Peacebuild is currently conducting a review of Peace and Conflict Assessment experiences. On the PCIA section of this website, you can see a range of practitioner presentations under PCIA - Introductions and PCIA - Presentations. There is also a nacent PCIA bibliography.
Feel free to register on the site (right side bar) and comment on any introduction or presentation, or to post your thoughts on the forum (you need to be logged in to post).
We are also organizing the following events - let us know if you are interested in participant in any of them via teleconferencing (prevention[at]peacebuild.ca):
1) International Studies Association (ISA), San Francisco, Saturday, April 6, 10:30am
Assessing the Impact of Peace and Conflict Impact Assessment (PCIA): A Theorist-Practitioner Roundtable
Chair: Eric Abitbol, Vice-Chair, Peacebuild, Canada
As practice and tool, Peace and Conflict Impact Assessment (PCIA) has been ‘in development’ for some 15 years now. PCIA is rooted epistemologically to provide analysis of local relationships and conflicts and intent on preventing the emergence of conflict factors and the escalation of violence from ill-advised development practices. PCIA is situated to provide guidance such that development interventions support peaceable relations and relationship-building within a given socio-political context. Yet, PCIA remains an embattled practice, often relying on the advocacy of potentially affected actors for implementation. Once adopted, PCIA cannot be assumed to ensure more harmonious relations between development and peace. Evidence suggests that advice proffered through PCIAs is sometimes shaped, ignored or intentionally sidelined. Nonetheless, PCIA has contributed to shaping development initiatives to reflect strategic and programmatic concern for relational equity and peacebuilding more broadly. There are important lessons to be learned from evaluating the uptake and implementation of PCIA (and the related practice of ‘Conflict Sensitivity’) with specific concern for development in violent conflict and post-conflict environments. The current roundtable locates such evaluation in critical and reflexive experience-sharing among theorists and practitioners engaged in PCIA-related work.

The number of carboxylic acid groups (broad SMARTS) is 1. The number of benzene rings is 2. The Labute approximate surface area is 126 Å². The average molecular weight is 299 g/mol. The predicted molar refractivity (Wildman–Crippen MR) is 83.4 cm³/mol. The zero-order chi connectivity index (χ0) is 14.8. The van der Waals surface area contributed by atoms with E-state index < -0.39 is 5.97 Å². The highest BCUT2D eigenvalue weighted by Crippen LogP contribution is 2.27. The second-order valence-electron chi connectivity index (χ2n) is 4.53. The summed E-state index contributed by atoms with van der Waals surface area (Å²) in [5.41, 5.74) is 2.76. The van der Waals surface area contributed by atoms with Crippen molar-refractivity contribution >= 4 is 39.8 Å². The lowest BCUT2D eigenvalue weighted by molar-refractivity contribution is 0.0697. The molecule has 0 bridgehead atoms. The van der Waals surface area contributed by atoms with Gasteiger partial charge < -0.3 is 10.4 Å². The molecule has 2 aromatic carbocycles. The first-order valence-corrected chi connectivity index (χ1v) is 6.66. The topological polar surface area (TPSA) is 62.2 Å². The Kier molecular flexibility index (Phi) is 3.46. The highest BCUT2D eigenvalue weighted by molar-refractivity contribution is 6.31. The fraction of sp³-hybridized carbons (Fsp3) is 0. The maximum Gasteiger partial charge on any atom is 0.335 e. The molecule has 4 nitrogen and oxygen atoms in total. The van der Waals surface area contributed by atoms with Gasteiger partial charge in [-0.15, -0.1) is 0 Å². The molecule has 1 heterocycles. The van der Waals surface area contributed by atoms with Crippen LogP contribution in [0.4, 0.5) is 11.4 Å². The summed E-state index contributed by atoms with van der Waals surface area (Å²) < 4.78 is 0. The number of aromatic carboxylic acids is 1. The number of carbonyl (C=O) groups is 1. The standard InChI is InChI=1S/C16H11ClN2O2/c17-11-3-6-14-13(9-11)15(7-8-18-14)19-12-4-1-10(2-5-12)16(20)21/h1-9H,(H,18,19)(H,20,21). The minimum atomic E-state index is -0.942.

The conference will include the 8 authors involved in our PCIA project and other experts and will contribute to the development of a PCIA community of practice committed to the critical development of PCIA theory and practice.
3) A number of online dialogue sessions with the participants in the PCIA project and others. Let us know if you would like to be on our list for the next dialogue.